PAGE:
B3: Information Theory and Ellipsis Redundancy
Project B3 investigates whether in a given utterance situation (high) redundancy in terms of (low) surprisal influences the speaker’s decision to elide (above and beyond grammatical needs). To this effect, B3 systematically contrasts elliptical and non-elliptical utterances in predictable as well as in non-predictable conditions in order to collect experimental measures of comprehension and production behaviour that can be linked to cognitive effort and, thus, surprisal. The project is divided into 3 experimental work packages which basically vary the following three factors: (i) predictive properties of the discourse that precedes both antecedent and target, (ii) predictive morphosyntactic properties of the linguistic antecedent (matches vs. mismatches), and (iii) properties of the target (ellipsis vs. full form). The general hypothesis pursued in this project is that (all other things being equal) speakers show an increased preference for reduced structures the more predictable (the less surprising) the target area is, given the antecedent and/or the salient preceding discourse.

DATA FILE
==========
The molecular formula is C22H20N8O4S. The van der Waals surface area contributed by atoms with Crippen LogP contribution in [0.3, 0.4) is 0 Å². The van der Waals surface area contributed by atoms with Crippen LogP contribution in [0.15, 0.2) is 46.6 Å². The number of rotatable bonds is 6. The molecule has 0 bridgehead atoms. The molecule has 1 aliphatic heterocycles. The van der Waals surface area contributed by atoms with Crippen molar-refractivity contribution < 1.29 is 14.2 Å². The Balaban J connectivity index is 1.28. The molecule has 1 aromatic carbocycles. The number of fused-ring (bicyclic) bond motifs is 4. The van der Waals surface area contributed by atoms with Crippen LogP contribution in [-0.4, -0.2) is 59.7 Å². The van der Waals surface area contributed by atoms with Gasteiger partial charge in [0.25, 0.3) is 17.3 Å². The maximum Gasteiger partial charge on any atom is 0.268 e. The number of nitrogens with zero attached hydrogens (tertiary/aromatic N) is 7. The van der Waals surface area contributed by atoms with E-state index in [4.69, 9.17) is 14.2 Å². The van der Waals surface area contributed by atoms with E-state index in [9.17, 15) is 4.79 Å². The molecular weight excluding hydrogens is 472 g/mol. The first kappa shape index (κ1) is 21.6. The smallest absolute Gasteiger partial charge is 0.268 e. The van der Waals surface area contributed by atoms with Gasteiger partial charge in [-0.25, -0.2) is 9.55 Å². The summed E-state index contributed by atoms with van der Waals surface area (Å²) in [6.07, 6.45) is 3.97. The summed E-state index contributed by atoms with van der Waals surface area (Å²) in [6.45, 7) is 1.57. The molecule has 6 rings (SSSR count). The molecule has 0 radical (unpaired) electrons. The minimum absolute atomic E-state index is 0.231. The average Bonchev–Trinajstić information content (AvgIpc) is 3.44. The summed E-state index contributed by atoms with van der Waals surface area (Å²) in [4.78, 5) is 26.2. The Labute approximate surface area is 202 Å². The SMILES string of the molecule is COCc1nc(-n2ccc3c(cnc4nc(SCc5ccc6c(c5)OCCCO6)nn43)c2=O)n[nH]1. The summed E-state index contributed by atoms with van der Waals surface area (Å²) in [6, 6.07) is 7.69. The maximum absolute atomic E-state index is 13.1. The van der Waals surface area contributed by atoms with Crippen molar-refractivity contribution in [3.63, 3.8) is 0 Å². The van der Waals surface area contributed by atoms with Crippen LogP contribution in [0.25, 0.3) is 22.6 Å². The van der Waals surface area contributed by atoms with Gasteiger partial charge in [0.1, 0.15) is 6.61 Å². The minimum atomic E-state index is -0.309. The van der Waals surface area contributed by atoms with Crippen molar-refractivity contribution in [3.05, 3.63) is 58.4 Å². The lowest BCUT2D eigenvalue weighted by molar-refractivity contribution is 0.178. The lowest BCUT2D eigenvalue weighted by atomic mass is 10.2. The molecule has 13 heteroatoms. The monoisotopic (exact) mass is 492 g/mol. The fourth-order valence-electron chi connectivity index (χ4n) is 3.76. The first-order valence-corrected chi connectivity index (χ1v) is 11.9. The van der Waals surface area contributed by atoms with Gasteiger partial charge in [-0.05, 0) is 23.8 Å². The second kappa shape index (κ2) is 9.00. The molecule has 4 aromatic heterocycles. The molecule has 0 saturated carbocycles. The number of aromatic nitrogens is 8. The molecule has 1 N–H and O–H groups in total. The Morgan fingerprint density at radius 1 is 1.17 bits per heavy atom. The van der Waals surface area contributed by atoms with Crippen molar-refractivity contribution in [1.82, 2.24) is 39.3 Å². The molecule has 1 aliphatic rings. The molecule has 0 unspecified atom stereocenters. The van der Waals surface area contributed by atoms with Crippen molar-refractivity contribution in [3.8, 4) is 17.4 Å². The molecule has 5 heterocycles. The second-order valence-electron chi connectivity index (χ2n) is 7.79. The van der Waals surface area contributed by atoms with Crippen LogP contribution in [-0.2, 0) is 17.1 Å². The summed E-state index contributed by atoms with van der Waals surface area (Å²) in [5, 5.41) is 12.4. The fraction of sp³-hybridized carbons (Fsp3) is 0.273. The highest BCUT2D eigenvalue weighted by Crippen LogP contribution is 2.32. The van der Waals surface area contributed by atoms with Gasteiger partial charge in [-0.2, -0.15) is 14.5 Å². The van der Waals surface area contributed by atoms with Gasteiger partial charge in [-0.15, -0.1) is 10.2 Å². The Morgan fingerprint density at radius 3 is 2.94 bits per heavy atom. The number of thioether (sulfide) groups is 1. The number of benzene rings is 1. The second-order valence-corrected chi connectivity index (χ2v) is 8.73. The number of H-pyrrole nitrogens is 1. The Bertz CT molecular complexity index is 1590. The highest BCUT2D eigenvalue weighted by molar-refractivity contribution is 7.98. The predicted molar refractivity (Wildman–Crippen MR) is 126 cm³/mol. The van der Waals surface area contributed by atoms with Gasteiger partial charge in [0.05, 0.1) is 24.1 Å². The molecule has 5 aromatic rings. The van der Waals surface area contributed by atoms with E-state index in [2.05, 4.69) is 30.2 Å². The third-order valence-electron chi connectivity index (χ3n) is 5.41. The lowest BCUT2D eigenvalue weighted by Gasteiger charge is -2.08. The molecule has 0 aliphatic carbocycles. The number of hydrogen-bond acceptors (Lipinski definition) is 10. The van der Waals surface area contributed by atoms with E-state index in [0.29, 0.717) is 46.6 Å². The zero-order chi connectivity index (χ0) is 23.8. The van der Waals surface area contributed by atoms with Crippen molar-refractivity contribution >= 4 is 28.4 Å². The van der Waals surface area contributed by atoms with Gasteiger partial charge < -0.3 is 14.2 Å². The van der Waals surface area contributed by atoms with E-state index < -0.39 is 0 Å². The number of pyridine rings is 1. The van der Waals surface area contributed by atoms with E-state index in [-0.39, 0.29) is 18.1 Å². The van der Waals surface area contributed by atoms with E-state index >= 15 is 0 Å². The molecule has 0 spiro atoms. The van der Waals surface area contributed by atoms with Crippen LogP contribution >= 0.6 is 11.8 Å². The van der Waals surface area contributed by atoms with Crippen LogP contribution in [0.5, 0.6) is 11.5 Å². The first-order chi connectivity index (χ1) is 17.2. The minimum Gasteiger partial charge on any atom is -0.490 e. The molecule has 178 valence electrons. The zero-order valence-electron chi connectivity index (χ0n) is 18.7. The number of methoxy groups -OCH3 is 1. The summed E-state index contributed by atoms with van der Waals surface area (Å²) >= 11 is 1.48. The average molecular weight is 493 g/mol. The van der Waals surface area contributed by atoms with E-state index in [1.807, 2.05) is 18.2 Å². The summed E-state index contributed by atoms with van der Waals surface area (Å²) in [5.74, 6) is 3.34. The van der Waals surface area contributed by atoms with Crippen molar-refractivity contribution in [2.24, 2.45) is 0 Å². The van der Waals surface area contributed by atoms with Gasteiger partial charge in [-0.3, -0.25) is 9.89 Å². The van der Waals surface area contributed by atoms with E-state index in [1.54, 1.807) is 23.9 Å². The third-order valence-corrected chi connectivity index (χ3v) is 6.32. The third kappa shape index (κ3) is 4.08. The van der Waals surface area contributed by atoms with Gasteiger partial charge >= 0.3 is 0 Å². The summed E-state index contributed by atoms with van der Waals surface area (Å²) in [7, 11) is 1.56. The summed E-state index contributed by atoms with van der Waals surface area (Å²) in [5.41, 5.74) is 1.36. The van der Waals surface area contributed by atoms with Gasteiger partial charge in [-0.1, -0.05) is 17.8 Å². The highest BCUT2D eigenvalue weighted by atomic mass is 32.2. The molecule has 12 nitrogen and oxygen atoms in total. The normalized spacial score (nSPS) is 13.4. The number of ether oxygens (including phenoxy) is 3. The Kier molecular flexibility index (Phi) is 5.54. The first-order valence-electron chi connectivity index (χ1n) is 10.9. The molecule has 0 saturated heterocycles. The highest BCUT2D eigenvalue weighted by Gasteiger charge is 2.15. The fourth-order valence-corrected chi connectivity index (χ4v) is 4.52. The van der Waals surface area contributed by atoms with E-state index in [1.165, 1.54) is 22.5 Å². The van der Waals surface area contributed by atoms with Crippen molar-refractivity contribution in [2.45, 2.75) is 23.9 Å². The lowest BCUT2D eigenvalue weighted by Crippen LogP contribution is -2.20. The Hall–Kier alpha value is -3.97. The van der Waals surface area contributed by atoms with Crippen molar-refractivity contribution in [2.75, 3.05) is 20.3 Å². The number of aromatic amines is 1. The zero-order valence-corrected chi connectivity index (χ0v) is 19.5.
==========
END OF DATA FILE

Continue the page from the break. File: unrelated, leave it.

On the omission of articles and copulae in German newspaper headlines Journal Article
Linguistic Variation, 17 (2), 2017.
Sentential or not? - An experimental investigation on the syntax of fragments Inproceedings Forthcoming
Proceedings of Linguistic Evidence 2016, Tübingen, Forthcoming.
Optimal encoding! - Information Theory constrains article omission in newspaper headlines Inproceedings
Proceedings of EACL 2017, Valencia, 2017.
The Fragment Corpus (FraC) Inproceedings Forthcoming
Proceedings of the 9th International Corpus Linguistics Conference, Birmingham, UK, Forthcoming.
Dipper, Stefanie; Neubarth, Friedrich; Zinsmeister, Heike (Ed.): Proceedings of the 13th Conference on Natural Language Processing (KONVENS 2016), pp. 125-127, Bochum, 2016.